-Health & Fitness

Health Alert: Are vegans less likely to catch Covid? Here’s the truth | Pro Hub of News

In a week marked by notable health revelations, a recent study published in BMJ Nutrition Prevention and Health has captured attention by suggesting that individuals adhering to a plant-based or vegetarian diet may have a 39% lower risk of contracting COVID-19 compared to those with a meat-inclusive diet, as reported by Yahoo News.

This finding introduces a new perspective to the ongoing discourse on the influence of dietary choices on immune system resilience. Additionally, several other research studies have provided fresh insights into different aspects of health.

1) Plant-Based Diet and Lower COVID-19 Risk:
The study in BMJ Nutrition Prevention and Health indicates that people following a plant-based or vegetarian diet experience a significantly lower risk of contracting COVID-19, with a 39% reduction compared to those with a meat-inclusive diet.

2) High Levels of Nano Plastics in Bottled Water:
Research published in the Proceedings of the National Academy of Sciences reveals significantly higher amounts of Nano plastics in bottled water than previously estimated, ranging from 10 to 100 times greater. Despite being invisible to the naked eye, the presence of these Nano plastics raises concerns about the potential health implications of consuming such water.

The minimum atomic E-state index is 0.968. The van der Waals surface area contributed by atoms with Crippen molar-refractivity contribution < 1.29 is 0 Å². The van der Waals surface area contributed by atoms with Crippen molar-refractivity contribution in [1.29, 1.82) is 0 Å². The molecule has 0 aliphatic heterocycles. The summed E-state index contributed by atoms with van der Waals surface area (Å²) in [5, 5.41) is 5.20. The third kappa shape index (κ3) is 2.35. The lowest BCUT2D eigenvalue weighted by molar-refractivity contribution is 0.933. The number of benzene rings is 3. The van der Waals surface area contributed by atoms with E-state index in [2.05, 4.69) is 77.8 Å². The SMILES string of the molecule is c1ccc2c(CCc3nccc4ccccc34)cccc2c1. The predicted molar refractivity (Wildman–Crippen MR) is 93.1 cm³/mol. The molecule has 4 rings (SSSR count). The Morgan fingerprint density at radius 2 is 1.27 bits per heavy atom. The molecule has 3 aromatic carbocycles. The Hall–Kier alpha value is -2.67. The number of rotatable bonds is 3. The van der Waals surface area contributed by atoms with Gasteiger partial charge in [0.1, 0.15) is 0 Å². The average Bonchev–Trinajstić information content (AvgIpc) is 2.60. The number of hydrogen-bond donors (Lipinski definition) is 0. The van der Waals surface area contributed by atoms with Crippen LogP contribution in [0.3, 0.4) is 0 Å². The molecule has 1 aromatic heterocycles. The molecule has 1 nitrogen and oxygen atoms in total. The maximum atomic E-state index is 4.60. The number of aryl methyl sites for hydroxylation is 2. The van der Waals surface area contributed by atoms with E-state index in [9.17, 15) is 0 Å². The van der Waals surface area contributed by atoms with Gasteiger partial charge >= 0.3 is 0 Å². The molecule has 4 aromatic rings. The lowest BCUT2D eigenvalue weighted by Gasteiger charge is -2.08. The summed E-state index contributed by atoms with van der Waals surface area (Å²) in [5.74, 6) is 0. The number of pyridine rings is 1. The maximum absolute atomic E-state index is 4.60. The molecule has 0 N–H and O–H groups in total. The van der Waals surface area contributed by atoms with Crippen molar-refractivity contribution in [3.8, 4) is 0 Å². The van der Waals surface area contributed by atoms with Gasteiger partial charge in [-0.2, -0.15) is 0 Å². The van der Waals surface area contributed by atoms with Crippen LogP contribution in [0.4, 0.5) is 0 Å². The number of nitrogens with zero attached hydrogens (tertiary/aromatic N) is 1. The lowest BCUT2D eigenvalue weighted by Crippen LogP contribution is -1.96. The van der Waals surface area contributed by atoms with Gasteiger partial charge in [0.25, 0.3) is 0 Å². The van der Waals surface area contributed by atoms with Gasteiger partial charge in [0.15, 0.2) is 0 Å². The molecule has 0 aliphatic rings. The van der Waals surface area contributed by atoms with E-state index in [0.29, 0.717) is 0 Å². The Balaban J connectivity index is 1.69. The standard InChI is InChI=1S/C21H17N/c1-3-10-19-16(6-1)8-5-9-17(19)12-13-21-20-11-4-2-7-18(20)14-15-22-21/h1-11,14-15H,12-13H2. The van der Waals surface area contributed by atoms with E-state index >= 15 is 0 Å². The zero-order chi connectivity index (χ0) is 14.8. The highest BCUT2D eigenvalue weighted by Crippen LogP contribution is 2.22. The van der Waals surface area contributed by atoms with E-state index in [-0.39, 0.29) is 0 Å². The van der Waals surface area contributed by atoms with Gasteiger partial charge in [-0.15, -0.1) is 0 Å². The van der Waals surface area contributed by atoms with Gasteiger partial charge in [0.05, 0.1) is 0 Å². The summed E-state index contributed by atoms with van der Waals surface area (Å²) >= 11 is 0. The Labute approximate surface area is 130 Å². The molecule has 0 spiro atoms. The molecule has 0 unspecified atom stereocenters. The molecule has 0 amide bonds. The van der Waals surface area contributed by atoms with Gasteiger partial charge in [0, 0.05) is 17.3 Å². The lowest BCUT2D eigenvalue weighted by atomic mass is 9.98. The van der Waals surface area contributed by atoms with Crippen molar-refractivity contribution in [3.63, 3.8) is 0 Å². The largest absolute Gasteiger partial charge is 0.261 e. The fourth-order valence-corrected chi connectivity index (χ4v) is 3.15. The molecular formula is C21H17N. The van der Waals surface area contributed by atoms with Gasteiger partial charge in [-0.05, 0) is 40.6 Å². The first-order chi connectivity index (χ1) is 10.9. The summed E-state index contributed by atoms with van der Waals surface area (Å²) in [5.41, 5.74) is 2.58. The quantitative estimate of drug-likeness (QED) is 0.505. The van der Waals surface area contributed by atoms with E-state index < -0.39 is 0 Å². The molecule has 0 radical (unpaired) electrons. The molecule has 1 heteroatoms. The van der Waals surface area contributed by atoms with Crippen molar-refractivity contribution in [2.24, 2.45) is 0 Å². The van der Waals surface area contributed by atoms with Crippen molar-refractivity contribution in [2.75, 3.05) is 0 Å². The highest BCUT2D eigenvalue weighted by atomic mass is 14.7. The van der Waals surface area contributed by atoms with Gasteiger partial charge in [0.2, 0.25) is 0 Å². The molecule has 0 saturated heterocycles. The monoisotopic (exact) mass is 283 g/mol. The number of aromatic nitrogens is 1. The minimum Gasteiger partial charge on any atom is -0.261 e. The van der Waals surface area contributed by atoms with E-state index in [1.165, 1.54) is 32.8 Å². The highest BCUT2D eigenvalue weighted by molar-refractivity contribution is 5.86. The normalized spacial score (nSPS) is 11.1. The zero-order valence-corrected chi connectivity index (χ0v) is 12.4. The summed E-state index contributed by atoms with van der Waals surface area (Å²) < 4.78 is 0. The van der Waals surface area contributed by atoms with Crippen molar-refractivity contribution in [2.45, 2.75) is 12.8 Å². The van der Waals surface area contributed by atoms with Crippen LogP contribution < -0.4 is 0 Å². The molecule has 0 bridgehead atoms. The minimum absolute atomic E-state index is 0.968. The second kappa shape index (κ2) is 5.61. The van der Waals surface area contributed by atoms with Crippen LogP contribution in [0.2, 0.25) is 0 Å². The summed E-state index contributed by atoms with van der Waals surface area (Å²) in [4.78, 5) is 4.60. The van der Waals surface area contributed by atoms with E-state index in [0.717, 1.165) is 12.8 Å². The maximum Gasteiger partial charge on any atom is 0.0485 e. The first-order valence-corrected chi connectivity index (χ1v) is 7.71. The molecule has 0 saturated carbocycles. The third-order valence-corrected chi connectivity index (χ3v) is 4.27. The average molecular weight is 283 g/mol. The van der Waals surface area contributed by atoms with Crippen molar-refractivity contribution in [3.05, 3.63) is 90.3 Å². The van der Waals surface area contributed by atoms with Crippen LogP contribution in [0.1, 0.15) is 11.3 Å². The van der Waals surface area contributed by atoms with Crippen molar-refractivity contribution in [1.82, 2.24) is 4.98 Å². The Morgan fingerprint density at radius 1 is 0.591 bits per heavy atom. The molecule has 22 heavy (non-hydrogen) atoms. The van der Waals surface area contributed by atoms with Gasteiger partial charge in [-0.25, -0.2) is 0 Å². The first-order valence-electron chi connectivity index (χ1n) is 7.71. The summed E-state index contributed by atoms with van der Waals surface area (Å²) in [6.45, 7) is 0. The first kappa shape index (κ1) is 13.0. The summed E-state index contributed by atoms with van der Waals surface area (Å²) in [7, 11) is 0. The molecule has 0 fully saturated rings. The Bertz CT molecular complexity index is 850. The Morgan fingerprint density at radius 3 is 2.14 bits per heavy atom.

3) Impact of News Source on Awareness of False Information:
Penn State Research suggests that the platform used for news consumption influences individuals’ awareness of false information. Notably, people reading news on mobile phones, as opposed to computers, appear to be less vigilant about discerning false information. This is particularly relevant in the context of health misinformation, which has been linked to various adverse outcomes, including potential impacts on mental health.

4) Social Cues and Food Preferences:
A U.K. study explores how social cues, specifically expressions of disgust, affect food preferences. The research indicates that observing others express disgust while consuming certain foods, such as broccoli, influences individuals’ perceptions and preferences for those foods. The study highlights the interconnected nature of social influence and personal taste preferences in the context of food choices.

These findings collectively contribute to a deeper understanding of the various factors influencing health, ranging from dietary patterns and environmental considerations to the impact of social cues on individual behaviors and choices.